I like to make noodle soups. Chicken noodle, pho, k'tieu, soba, and so on; there are many different types of noodle involved. In every case, if the soup goes into the fridge, the noodles absorb all the broth fairly quickly. Typical fixes for this include:

  • cook the noodles separately and add to the soup when serving;
  • freeze the leftovers;
  • eat all the soup right away!

But when I buy canned soup from the grocery store, the noodles are never blown up and they don't seem to blow up even after opening the can and leaving summer in the fridge.

What is the secret? Is it a special kind of noodle, something about the broth or a heavy duty industrial preservative at work?

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    @Unheilig note that "healthy or not" is completely off topic here. Different people have different feelings about current food industry practices, but debating them ends in nothing but flamewars. And talk of "natural" vs "chemical" makes no sense under any consistent definition of the words anyway. So, I'm deleting the debate here. – rumtscho Dec 16 '14 at 22:44
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    What's your ultimate goal here - just to know what companies do, to preserve noodle soups without canning, or to home-can noodle soups? – Cascabel Dec 16 '14 at 23:10
  • @Jefromi Mainly curiosity. Figuring out a way to keep noodles from blowing up in leftover soup without going through the trouble of freezing or canning would be great, but I expect it may not be feasible for a home cook. – Air Dec 17 '14 at 4:27


I've been looking up canning, as I suspected it had much to do with the process of noodles not absorbing all the water. I've found this tangentially related post and quoting:

You CAN can pasta yourself. It is not difficult but, like the commercial caners [sic] you will need to make sure it is high acid (they add flavorless citric acid) but using a red tomato sauce works just as well.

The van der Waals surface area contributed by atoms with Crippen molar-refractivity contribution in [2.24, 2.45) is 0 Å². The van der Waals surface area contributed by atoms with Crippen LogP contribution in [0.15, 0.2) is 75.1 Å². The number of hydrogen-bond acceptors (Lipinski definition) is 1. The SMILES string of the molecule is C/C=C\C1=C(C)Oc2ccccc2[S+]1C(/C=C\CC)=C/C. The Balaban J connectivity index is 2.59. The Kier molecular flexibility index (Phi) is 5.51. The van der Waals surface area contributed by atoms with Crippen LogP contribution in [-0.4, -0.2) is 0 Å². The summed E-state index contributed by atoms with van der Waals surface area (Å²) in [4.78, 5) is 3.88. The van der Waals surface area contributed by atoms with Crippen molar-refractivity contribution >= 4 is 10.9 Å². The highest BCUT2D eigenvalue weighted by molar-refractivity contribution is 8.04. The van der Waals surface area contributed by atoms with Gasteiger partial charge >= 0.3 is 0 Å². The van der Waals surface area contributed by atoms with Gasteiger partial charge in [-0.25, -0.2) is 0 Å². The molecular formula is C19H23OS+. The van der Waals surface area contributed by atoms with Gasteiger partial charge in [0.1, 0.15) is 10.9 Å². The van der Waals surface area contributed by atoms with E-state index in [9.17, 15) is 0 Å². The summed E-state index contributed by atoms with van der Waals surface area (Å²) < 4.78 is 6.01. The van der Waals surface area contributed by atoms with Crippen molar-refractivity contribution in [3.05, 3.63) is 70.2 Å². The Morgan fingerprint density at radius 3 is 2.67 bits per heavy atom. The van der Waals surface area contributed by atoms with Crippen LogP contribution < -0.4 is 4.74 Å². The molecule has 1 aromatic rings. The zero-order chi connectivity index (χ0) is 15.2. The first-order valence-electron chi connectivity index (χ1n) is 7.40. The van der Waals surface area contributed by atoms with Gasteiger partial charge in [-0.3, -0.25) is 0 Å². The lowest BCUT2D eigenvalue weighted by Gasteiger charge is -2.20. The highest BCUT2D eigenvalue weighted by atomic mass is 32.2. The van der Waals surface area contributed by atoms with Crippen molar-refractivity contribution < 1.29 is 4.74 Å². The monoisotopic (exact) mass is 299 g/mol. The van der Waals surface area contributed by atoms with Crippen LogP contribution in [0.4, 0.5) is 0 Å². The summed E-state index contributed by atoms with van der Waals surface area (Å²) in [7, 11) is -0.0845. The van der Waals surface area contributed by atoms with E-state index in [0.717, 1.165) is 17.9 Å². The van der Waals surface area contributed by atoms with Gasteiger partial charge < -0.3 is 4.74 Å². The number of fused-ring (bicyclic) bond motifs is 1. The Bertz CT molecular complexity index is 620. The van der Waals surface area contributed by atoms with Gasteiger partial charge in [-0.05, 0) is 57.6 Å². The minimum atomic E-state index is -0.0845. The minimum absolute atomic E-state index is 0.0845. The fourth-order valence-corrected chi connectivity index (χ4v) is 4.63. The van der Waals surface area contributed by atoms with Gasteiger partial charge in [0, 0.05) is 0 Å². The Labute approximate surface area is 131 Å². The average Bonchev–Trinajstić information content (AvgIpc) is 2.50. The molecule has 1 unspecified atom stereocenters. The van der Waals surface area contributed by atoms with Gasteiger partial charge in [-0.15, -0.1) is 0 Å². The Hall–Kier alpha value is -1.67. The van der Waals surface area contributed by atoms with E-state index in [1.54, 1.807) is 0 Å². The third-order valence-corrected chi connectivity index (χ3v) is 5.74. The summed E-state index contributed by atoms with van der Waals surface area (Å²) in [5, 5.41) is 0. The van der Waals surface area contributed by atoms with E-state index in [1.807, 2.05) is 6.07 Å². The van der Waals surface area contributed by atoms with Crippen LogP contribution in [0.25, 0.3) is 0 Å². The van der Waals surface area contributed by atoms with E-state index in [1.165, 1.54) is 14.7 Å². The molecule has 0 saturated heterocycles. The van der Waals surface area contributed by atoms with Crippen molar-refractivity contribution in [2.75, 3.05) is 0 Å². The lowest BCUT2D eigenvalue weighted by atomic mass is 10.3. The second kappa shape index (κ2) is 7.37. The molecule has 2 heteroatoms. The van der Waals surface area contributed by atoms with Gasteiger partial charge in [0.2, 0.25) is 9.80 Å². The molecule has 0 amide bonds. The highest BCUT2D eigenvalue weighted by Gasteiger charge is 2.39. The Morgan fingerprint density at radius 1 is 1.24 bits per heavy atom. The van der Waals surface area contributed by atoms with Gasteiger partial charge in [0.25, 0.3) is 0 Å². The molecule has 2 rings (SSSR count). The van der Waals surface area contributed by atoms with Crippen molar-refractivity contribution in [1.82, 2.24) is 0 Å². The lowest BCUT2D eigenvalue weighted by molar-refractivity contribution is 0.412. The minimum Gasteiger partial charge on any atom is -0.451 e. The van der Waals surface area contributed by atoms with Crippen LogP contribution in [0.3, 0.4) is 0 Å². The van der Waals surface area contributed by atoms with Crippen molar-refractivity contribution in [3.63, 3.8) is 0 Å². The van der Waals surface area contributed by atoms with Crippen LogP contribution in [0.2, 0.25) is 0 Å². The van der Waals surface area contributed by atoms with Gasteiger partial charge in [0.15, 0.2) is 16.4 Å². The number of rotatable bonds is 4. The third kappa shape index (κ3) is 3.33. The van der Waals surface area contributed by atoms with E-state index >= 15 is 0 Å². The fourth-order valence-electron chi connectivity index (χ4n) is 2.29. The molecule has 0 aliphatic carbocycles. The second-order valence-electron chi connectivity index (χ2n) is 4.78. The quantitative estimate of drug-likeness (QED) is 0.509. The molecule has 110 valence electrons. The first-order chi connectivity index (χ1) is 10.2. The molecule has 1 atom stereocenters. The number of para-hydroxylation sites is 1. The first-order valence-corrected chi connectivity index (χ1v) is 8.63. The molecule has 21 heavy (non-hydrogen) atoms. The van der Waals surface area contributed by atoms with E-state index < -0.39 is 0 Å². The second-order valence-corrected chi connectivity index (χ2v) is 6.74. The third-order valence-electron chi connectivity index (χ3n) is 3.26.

I have also found this very interesting set of ideas:

The idea is simple and genius: combine par-cooked noodles, a bit of vegetable base, some raw sliced veggies, and a few seasonings inside a jar.

Partial cooking

On an article about partial cooking which has some good ideas on par-cooking. I suspect this, combined with the above factors, as well as vacuum-sealed canning, is what allows for noodles, and vegetables/potatoes, to not absorb all the liquid.

Dig deeper

If you wish to dig deeper, I have found a scientific paper by American Association of Cereal Chemists specifically on the topic of liquid absorption by noodles:

Noodles. V. Determination of Optimum Water Absorption of Flour to Prepare Oriental Noodles

  • The acid makes sense -- for some items (eg, potatos & onions), they won't soften when they're cooked in too acidic of a liquid. – Joe Dec 25 '14 at 11:38
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    I strongly disagree with the quoted claim that citric acid is "flavourless". It's the citric acid that's entirely responsible for the sour component of the taste of citrus fruits. – David Richerby Apr 10 '15 at 15:41

I had the same question tonight. After looking at the ingredients of Campbell's Chicken Noodle Soup, I'm guessing that using an egg noodle instead of pasta might be part of the answer. Another part, possibly in addition to the citric acid already mentioned, is the sugar in the broth. Sugar pulls water to itself, making it important in preserving jams and jellys. That action would hold some of the liquid in the broth and out of the noodles. Salt does the same thing. Maybe that's why canned soup is so high in both sugar and salt.

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